Nadia Bou Ali, “Collecting the Nation: Lexicography and National Pedagogy in al-nahda al-ʿarabiyya,” in Archives, Museums and Collecting Practices in the Modern Arab World, eds. Sonja Mejcher-Atassi and John Pedro Schwartz (Farnham and Burlington: Routledge, 2012), 36.

36

Bou Ali, “Collecting the Nation,” 36.

37

The name is sometimes spelled al-Karmalī or al-Karmilī.

38

Anthony Grafton, Bring Out Your Dead: The Past as Revelation (Cambridge [MA]: Harvard University Press, 2001).

39

Celeste Gianni, “Paul Sbath’s Manuscript Library: Conceptualizing the Library of a Syrian Catholic Priest between Europe and the Middle East at the Beginning of the 20th Century,” unpublished paper, forthcoming.

40

On the “ʿĀbdīn House of Records,” see Di-Capua, Gatekeepers, 91–140.

41

Antoine Rabbath, Documents inédits pour servir à l’histoire du Christianisme en Orient (XVI-XIX siècle), 2 vols. (Paris: A. Picard et Fils, 1905–1914).

42

John-Paul Ghobrial, “The Archive of Orientalism and its Keepers: Re-Imagining the Histories of Arabic Manuscripts in Early Modern Europe,” Past & Present 230, Supplement 11 (2016): 92. On the autobiographical dimension of Eastern Christian record-keeping practices related to Arabic manuscript collections in European Libraries, see ibid., 106–10.

43

See Philipp, “Approaches to History,” 84–85.

44

See Rogan, “Sectarianism,” 502–3.

45

Albert Hourani, Arabic Thought in the Liberal Age, 1798–1939 (London/New York: Oxford University Press, 1962).

46

Hisham Sharabi, Arab Intellectuals and the West: The Formative Years, 1875–1914 (Baltimore/London: The John Hopkins Press, 1970).

47

Ussama Makdisi, Age of Coexistence: The Ecumenical Frame and the Making of the Modern Arab World (Oakland [CA]: University of California Press, 2019).

48

See Makdisi, Age of Coexistence, 7–8 and passim.

49

Hanssen and Weiss, “Introduction,” 29.

50

Ayalon, “Hassun and Shidyaq,” 60.

51

On Alphonse Mingana, see Tijmen C. Baarda, “Firmly Established in Early Twentieth- Century Orientalism: Alphonse Mingana among his Fellow Scholars,” Journal of Syriac Studies 19, no. 1 (2016): 3–34.

52

On the discussions about moving “beyond Eurocentrism,” see the comments in Sheehi, “Towards a Critical Theory,” 271–72.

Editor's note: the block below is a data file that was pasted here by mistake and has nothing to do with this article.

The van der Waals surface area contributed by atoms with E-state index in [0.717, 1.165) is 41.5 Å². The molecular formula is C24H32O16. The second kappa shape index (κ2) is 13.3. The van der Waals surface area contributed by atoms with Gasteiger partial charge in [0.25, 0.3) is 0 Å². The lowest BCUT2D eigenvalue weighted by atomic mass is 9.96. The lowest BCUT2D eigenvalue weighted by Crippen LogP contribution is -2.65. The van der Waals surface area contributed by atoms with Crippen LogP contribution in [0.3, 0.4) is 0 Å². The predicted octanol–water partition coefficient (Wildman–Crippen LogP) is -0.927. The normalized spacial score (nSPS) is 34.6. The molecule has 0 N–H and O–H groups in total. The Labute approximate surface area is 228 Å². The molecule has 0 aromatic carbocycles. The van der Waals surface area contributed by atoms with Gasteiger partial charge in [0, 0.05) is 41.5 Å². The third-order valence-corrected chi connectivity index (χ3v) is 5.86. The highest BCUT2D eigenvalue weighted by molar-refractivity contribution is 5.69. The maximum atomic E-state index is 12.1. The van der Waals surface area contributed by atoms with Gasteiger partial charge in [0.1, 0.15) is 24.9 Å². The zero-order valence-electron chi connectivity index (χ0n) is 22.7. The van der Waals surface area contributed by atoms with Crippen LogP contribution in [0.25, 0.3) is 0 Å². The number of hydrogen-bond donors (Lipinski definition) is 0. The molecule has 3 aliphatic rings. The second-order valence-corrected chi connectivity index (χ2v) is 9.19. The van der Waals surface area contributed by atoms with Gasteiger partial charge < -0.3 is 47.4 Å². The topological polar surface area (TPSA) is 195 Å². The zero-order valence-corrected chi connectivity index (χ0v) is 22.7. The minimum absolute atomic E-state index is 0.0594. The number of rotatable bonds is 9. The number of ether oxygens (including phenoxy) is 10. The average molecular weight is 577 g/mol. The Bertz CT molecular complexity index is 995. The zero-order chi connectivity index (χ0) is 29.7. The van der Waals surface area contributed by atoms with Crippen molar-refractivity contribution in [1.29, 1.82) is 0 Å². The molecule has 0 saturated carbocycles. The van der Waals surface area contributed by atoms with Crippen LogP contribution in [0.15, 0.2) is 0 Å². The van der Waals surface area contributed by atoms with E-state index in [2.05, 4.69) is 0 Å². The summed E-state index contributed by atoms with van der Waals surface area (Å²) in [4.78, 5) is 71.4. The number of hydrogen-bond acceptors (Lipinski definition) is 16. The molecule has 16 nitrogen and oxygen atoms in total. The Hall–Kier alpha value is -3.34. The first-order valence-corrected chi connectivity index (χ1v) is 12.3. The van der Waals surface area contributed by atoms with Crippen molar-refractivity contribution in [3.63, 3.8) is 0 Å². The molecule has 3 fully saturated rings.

53

On Ibrāhīm ʿArbīlī, see Feras Krimsti, “The Massacre in Damascus, July 1860,” in Christian- Muslim Relations: A Bibliographical History, vol. 18, The Ottoman Empire (1800–1914), eds. David Thomas and John A. Chesworth (Leiden: Brill, 2021), 394–95.

54

Muḥammad Kurd ʿAlī, al-Islām wa-l-ḥaḍāra al-ʿarabiyya (Cairo: Maṭbaʿat Lajnat al-Taʾlīf wa-l-Tarjama wa-l-Nashr, 1968) 1:33. See also Joseph H. Escovitz, “Orientalists and Orientalism in the Writings of Muhammad Kurd ʿAli,” International Journal of Middle East Studies 15, no. 1 (1983): 100.

55

David Dean Commins, Islamic Reform: Politics and Social Change in Late Ottoman Syria (New York/Oxford: Oxford University Press, 1990).

56

Rajeev Bhargava, ed., Secularism and its Critics (Delhi/Oxford: Oxford University Press, 1998); Talal Asad, Formations of the Secular: Christianity, Islam, Modernity (Stanford [CA]: Stanford University Press, 2003); Craig J. Calhoun, Mark Juergensmeyer, and Jonathan VanAntwerpen, eds., Rethinking Secularism (Oxford: Oxford University Press, 2011); Saba Mahmood, Religious Difference in a Secular Age: A Minority Report (Princeton [NJ]: Princeton University Press, 2016); and most recently Philip G. Nord, Katja M. Guenther, and Max Weiss, eds., Formations of Belief: Historical Approaches to Religion and the Secular (Princeton [NJ]: Princeton University Press, 2019).

57

Albert Hourani, Arabic Thought in the Liberal Age, 1798–1939 (Cambridge: Cambridge University Press, 21983), v (Preface to the 1982 Reissue).